On this day in 1806, in Rome, Georgia one of the most remarkable figures of the American Civil War was born. On this date in history, the future Confederate General Stand Watie was born near Rome, Georgia. He was a truly remarkable figure because he was a Cherokee Indian who had survived the infamous ‘trail of tears’ in the 1830s. Despite this, he went on to become a general in the Southern Army and the only native American to achieve such a high rank on either side in the war.
Watie, came from a powerful family who played an important role in the Cherokee nation. In the 1830s the tribe came under a lot of pressure from white settlers. Watie although young was to play a prominent role in the fate of his tribe. He was a pragmatist and he believed that the tribe should move to the west as this might be the only way to preserve their independence and their culture. He was one of those Cherokees who signed the treaty in 1835, which resulted in the Cherokee ceding lands in Georgia in exchange for lands in Indian territory.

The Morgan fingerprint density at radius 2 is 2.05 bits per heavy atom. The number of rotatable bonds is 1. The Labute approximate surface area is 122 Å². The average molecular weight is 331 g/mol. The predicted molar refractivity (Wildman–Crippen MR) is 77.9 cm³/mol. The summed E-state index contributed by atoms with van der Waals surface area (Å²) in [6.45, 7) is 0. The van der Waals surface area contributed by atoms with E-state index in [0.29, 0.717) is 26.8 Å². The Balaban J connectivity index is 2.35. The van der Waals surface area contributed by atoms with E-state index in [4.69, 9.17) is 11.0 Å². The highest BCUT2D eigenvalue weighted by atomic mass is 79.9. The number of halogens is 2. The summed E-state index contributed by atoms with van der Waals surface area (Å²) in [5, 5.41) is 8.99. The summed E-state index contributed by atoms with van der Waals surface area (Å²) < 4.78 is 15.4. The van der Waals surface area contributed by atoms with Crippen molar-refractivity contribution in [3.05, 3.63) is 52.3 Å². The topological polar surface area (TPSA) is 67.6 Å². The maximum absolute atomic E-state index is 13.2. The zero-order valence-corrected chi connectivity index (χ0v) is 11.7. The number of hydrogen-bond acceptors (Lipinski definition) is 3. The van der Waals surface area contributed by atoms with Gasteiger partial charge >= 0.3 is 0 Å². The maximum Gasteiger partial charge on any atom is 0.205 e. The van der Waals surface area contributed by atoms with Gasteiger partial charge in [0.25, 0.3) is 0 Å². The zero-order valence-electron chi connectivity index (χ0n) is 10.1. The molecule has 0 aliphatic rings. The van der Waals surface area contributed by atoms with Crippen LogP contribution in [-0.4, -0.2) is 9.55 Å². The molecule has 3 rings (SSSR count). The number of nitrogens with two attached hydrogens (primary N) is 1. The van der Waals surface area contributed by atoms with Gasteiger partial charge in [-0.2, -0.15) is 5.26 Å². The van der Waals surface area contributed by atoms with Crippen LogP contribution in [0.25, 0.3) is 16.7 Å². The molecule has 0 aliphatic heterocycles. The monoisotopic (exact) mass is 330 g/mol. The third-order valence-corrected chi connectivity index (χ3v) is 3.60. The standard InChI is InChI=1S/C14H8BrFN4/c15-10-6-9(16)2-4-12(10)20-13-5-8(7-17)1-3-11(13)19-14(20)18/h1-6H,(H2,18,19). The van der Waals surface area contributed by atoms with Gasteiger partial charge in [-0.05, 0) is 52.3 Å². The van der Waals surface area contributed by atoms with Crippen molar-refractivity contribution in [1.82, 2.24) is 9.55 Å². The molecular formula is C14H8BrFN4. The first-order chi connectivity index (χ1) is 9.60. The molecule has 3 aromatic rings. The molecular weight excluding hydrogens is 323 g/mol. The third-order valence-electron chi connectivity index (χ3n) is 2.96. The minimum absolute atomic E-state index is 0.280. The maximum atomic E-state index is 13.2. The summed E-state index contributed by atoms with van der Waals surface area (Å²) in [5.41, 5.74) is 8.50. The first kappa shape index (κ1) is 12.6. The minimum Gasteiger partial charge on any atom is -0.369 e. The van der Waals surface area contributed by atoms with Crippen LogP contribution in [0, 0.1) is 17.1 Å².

However, the journey to their new homeland was to be terrible. During the journey, many Indians were to die of hunger, cold or disease and as a result, the journey became known as the trail of tears. It is estimated that one-quarter of the tribe died on this journey. The Indians blamed those who signed the treaty and they were later all murdered except for Watie. The southerners had treated the tribe badly but the Indians blamed the Federal government for the tragedy that was the trail of tears. At the start of the Civil War, the tribe sided with the southerners. Watie was named a colonel and he personally raised a regiment of Cherokee and part Cherokee soldiers. This regiment was to distinguish themselves greatly. Watie’s first battle was against the pro-Union Creek Indians. The regiment later played a part in the battle of Pea Ridge in 1862 (see image above). This was a Confederate defeat but Watie and his men fought bravely that day. After this battle he defended his home territory as the Cherokee became bitterly divided at this time. Some even pledged loyalty to the Union cause and Watie was forced to fight against his own people. He spent the rest of the war involved in a guerrilla war with those loyal to the Unionist Cherokee John Ross. Despite this Watie was able to capture a Yankee supply train and a steamboat. After the end of the war he became a tobacco. Watie died in 1871 a hugely respected figure.